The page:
MBE Raw Score Conversion Chart


  • RAW SCORE: This means the number correct (out of 190 scored questions) to pass. (So if you are trying to figure out the percentage, divide the raw score by 190. We do the math for you above.)
  • CONVERTED SCORE: This is the number that your raw MBE score “converts” to after the NCBE does its magic and adds some additional points to your score.
  • PERCENTILE: This tells you how you score in relation to other test takers. For example, if you are in the 20th percentile, you scored higher than 20% of exam takers. If you are in the 90th percentile, you scored higher than 90% of exam takers.

Note that this data comes from data that was released in 1998 by the NCBE. The NCBE no longer releases data, as of about five years ago. While this data may seem too old to use, the data surprisingly matches up with the same data we found from self-reported MBE scores from 2008 to 2013. So it looks like the raw v. scaled scores have not changed that significantly! It also seems to line up with how our bar exam students perform–e.g., those that achieve, say, 65%, usually achieve passing MBE scores.

However, one thing that has changed is the MBE. Here are a few notable changes from the past few years:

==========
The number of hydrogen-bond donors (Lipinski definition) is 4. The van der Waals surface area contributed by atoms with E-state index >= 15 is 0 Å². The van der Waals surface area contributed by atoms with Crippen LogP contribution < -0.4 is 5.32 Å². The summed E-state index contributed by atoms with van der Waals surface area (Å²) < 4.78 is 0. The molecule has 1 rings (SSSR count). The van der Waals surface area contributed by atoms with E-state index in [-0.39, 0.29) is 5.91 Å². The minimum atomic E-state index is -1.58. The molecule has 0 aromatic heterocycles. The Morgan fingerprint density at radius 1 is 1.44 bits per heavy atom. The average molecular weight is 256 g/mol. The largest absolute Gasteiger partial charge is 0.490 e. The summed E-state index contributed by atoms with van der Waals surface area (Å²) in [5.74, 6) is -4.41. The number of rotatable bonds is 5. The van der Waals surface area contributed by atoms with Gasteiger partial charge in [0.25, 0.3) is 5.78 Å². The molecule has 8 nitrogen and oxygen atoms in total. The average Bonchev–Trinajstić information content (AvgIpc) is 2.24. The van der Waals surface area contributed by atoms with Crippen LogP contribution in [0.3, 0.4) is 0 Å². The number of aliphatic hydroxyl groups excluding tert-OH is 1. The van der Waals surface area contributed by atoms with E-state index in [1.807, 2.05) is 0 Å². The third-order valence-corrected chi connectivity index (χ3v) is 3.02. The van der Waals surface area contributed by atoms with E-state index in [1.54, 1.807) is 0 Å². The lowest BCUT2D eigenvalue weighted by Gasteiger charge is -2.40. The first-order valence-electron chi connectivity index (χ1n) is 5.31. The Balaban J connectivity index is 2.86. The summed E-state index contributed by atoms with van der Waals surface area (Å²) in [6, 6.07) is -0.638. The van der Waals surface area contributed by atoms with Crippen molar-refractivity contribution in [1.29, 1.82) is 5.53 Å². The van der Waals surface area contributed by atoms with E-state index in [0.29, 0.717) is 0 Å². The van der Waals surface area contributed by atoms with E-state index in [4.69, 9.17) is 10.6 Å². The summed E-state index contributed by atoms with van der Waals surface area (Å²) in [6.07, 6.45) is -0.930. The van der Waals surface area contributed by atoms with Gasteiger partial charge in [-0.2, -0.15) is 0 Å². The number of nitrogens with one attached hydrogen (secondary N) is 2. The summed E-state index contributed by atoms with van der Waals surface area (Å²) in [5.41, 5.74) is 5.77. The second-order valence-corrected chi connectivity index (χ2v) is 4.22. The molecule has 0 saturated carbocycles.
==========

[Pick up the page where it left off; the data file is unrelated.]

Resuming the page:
• Civil Procedure was added as an MBE subject in 2015.
  • Only 175 questions are scored now. (190 used to be scored.)
  • The national MBE mean has dropped.

Thus, this MBE raw score conversion chart should be used as guidance only! It should give you a general ballpark of how you are scoring. You should not depend on it.

Third: Keep in mind these few notes about the percentage of MBE questions you “need” to answer correctly to pass: 

In most jurisdictions, there is no minimum MBE score!

In most jurisdictions, including Uniform Bar Exam jurisdictions, there is no “minimum” passing MBE score. So, for example, if you are taking the New York bar exam, you will need to get a 266 to pass. You should aim to get at least a 133 on the MBE and a 133 on the written portion when you practice. But, you do not “need” a 133 on each portion. You could just as easily pass with a 120 on the MBE and a 146 on the written portion! So, keep that in mind.

(There are some exceptions to this general rule – like Kentucky requires a score of 132 minimum on the MBE. South Dakota requires a minimum score of 135. And Palau requires a minimum score of 120.)  Generally, however, the majority of states do not have a required minimum passing MBE score.

You should be using real MBE questions to evaluate if you are on track!

Instead of using questions invented by Barbri, Kaplan, or Themis, use actual official MBE questions! “Real” MBE questions are a much better gauge of whether you are on track to pass. (We define “real” MBE questions as those released by the NCBE. These closely resemble the style and format of the MBE. And a lot of issues tend to be retested in the same way!) You will be glad you used real questions on MBE day!

You can purchase real MBE questions here. If you are looking to review “MBE favorites”–that is, those issues that we have seen come up time and time again throughout the years on the MBE, check out our MBE Favorites series here.

Questions about what percentage of MBE questions you need to pass?

Feel free to contact us or post in the comments below!